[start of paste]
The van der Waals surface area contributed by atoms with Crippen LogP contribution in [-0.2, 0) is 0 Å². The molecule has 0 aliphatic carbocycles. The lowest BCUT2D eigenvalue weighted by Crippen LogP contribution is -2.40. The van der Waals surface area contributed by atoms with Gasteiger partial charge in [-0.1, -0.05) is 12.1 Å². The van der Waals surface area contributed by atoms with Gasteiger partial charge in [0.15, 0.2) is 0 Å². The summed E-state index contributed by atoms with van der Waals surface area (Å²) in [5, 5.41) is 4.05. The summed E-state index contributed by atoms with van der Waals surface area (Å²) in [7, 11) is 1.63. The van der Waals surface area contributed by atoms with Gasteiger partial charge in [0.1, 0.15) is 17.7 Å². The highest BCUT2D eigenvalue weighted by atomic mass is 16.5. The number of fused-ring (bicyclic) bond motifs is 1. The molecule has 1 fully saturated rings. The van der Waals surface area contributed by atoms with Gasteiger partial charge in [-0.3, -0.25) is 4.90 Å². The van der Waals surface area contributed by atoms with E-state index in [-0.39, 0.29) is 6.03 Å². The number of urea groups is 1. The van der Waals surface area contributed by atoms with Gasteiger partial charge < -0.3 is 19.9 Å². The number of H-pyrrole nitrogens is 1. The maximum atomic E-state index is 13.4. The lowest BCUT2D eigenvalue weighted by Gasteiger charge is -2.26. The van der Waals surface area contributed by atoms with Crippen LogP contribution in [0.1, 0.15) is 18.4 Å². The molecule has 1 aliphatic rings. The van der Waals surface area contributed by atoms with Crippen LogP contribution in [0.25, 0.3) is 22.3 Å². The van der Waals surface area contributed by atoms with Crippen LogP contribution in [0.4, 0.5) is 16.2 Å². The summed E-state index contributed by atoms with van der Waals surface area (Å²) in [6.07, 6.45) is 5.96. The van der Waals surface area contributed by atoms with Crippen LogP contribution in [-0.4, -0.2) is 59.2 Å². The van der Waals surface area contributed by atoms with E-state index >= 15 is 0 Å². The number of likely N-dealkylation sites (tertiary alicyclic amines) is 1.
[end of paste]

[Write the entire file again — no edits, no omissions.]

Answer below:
The van der Waals surface area contributed by atoms with Crippen LogP contribution in [-0.2, 0) is 0 Å². The molecule has 0 aliphatic carbocycles. The lowest BCUT2D eigenvalue weighted by Crippen LogP contribution is -2.40. The van der Waals surface area contributed by atoms with Gasteiger partial charge in [-0.1, -0.05) is 12.1 Å². The van der Waals surface area contributed by atoms with Gasteiger partial charge in [0.15, 0.2) is 0 Å². The summed E-state index contributed by atoms with van der Waals surface area (Å²) in [5, 5.41) is 4.05. The summed E-state index contributed by atoms with van der Waals surface area (Å²) in [7, 11) is 1.63. The van der Waals surface area contributed by atoms with Gasteiger partial charge in [0.1, 0.15) is 17.7 Å². The highest BCUT2D eigenvalue weighted by atomic mass is 16.5. The number of fused-ring (bicyclic) bond motifs is 1. The molecule has 1 fully saturated rings. The van der Waals surface area contributed by atoms with Gasteiger partial charge in [-0.3, -0.25) is 4.90 Å². The van der Waals surface area contributed by atoms with E-state index in [-0.39, 0.29) is 6.03 Å². The number of urea groups is 1. The van der Waals surface area contributed by atoms with Gasteiger partial charge < -0.3 is 19.9 Å². The number of H-pyrrole nitrogens is 1. The maximum atomic E-state index is 13.4. The lowest BCUT2D eigenvalue weighted by Gasteiger charge is -2.26. The van der Waals surface area contributed by atoms with Crippen LogP contribution in [0.1, 0.15) is 18.4 Å². The molecule has 1 aliphatic rings. The van der Waals surface area contributed by atoms with Crippen LogP contribution in [0.25, 0.3) is 22.3 Å². The van der Waals surface area contributed by atoms with Crippen LogP contribution in [0.4, 0.5) is 16.2 Å². The summed E-state index contributed by atoms with van der Waals surface area (Å²) in [6.07, 6.45) is 5.96. The van der Waals surface area contributed by atoms with Crippen LogP contribution in [-0.4, -0.2) is 59.2 Å². The van der Waals surface area contributed by atoms with E-state index >= 15 is 0 Å². The number of likely N-dealkylation sites (tertiary alicyclic amines) is 1.